North Korea must ensure that international food aid and other food supplies are distributed equitably to all among its population, without discrimination. If its population is in need of food supplies it cannot provide, the government must seek outside assistance, and must refrain from using food as a negotiating issue. Foreign states able to help must also provide the necessary food aid, without tying this to particular political goals. Food should never be used as an instrument of political and economic pressure. There must be no embargoes on food.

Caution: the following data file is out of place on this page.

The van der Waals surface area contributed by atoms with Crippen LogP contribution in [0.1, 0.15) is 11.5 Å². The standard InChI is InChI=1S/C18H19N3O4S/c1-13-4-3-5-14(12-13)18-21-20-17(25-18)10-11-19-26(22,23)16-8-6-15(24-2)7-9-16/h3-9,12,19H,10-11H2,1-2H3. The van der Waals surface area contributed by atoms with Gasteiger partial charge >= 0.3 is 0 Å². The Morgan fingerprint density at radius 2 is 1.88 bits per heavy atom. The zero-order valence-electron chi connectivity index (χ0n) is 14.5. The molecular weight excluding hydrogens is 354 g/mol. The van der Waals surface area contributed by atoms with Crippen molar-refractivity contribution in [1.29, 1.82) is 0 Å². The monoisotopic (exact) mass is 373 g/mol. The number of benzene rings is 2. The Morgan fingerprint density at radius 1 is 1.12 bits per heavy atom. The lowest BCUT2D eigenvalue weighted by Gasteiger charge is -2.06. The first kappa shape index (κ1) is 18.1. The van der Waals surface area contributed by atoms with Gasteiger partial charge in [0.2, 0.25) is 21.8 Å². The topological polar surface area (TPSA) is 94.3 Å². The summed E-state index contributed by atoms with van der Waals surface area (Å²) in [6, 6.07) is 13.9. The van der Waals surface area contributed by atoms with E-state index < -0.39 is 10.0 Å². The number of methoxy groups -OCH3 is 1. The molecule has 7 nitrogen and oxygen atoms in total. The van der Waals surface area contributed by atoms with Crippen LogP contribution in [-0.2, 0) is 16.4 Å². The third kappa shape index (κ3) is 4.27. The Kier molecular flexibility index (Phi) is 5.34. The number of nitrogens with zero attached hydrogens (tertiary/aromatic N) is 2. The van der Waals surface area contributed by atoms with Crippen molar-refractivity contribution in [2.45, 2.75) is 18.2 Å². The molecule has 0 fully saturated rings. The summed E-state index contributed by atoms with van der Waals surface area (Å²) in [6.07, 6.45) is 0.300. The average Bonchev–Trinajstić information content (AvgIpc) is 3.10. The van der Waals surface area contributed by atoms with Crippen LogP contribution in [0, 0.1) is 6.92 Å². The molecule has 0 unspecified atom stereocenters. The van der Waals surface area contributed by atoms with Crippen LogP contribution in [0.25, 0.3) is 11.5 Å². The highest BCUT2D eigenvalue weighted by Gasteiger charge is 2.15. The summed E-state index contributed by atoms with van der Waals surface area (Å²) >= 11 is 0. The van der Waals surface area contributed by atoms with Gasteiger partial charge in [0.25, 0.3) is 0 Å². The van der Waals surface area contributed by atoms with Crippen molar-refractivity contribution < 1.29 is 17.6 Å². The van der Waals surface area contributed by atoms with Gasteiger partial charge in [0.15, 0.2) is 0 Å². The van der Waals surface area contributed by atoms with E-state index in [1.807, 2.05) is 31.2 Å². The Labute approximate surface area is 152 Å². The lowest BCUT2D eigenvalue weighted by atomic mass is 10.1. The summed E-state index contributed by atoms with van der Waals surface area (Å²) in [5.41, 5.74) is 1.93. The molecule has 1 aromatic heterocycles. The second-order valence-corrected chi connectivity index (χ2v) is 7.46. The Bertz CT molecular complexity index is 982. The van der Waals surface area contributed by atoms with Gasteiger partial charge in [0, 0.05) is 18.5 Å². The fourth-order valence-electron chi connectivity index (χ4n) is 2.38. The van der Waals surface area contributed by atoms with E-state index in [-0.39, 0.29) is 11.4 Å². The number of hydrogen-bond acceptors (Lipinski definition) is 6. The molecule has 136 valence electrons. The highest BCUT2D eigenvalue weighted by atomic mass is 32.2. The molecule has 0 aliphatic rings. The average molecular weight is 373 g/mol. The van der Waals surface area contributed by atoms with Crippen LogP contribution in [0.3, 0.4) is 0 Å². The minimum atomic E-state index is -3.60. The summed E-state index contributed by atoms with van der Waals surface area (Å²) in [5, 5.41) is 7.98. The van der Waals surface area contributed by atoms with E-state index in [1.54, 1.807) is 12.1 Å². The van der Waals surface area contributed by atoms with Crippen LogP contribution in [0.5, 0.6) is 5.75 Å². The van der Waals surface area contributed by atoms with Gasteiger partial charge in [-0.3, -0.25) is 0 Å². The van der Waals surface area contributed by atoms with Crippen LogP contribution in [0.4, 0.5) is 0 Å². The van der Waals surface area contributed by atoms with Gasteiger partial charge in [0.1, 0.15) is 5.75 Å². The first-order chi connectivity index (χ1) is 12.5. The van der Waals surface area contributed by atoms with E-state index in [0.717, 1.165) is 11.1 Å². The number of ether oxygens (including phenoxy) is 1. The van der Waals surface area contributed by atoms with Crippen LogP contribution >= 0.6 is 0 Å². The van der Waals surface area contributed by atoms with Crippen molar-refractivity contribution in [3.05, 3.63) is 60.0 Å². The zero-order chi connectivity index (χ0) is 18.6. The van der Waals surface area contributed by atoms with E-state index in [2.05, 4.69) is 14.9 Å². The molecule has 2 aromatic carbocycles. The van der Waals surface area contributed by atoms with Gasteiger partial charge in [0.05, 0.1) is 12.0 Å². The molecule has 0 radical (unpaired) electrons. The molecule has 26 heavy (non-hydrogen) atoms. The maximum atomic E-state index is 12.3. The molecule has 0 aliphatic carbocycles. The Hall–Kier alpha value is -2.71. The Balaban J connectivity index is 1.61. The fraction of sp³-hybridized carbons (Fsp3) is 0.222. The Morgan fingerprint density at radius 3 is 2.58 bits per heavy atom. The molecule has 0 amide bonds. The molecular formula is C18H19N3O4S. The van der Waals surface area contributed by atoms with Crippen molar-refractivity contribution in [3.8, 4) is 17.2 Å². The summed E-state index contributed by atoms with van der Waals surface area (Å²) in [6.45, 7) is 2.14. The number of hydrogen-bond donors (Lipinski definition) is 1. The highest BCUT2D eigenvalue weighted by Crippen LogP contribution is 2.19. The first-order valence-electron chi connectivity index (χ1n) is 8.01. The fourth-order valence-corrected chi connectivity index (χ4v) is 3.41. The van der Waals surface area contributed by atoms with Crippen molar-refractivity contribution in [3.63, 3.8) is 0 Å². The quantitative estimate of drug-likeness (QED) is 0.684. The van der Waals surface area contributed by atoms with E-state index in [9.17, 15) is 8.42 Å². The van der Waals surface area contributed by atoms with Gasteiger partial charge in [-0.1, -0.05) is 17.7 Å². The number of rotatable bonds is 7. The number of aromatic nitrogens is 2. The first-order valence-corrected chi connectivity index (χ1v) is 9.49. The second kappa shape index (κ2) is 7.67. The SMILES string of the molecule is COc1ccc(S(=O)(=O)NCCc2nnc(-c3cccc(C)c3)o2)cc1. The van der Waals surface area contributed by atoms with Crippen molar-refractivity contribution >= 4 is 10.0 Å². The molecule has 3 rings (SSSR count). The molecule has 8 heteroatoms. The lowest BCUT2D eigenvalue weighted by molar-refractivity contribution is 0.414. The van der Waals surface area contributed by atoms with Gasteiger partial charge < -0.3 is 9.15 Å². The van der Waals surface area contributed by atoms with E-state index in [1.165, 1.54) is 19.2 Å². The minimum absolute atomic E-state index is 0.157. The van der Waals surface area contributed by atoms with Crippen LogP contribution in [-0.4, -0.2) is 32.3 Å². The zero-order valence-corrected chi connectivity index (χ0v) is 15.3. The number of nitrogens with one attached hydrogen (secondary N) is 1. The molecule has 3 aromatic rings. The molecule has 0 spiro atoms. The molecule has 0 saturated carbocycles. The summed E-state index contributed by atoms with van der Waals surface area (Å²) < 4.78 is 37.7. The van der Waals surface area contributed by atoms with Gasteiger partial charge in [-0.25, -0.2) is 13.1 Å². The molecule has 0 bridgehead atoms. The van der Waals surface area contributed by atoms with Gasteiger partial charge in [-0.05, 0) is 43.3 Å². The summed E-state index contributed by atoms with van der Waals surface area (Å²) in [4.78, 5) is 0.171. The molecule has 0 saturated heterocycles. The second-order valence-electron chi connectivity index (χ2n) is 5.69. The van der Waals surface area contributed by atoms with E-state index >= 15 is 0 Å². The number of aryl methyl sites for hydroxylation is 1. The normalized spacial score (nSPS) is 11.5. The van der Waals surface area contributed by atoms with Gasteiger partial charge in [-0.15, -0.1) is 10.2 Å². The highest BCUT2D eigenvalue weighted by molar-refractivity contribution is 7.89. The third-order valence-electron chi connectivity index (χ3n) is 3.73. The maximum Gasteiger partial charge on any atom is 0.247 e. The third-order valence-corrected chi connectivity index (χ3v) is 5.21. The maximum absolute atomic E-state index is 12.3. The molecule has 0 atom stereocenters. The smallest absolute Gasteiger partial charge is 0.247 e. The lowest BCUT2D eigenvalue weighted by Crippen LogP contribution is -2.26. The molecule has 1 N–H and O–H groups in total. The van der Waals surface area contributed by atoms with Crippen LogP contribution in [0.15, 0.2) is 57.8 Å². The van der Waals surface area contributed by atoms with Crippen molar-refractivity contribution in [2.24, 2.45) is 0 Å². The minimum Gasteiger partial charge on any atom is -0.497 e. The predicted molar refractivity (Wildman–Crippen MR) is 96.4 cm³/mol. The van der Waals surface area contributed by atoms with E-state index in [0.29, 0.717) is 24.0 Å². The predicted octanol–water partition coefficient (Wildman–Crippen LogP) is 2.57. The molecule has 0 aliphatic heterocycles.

Restrictions on access

There is little detailed information on the extent of human rights violations in North Korea due to the restrictions on access to the country for independent human rights monitors. Information and access to the country remain tightly controlled, hampering the investigation of the human rights situation on the ground. However, reports from a variety of sources suggest a pattern of serious human rights violations, such as those described below.

Executions

Amnesty International has received reports of public executions carried out at places where large crowds gather, with advance notice given to schools, enterprises and farms. Some prisoners have reportedly been executed in front of their families. Executions are carried out by hanging or firing-squad.

Freedom of expression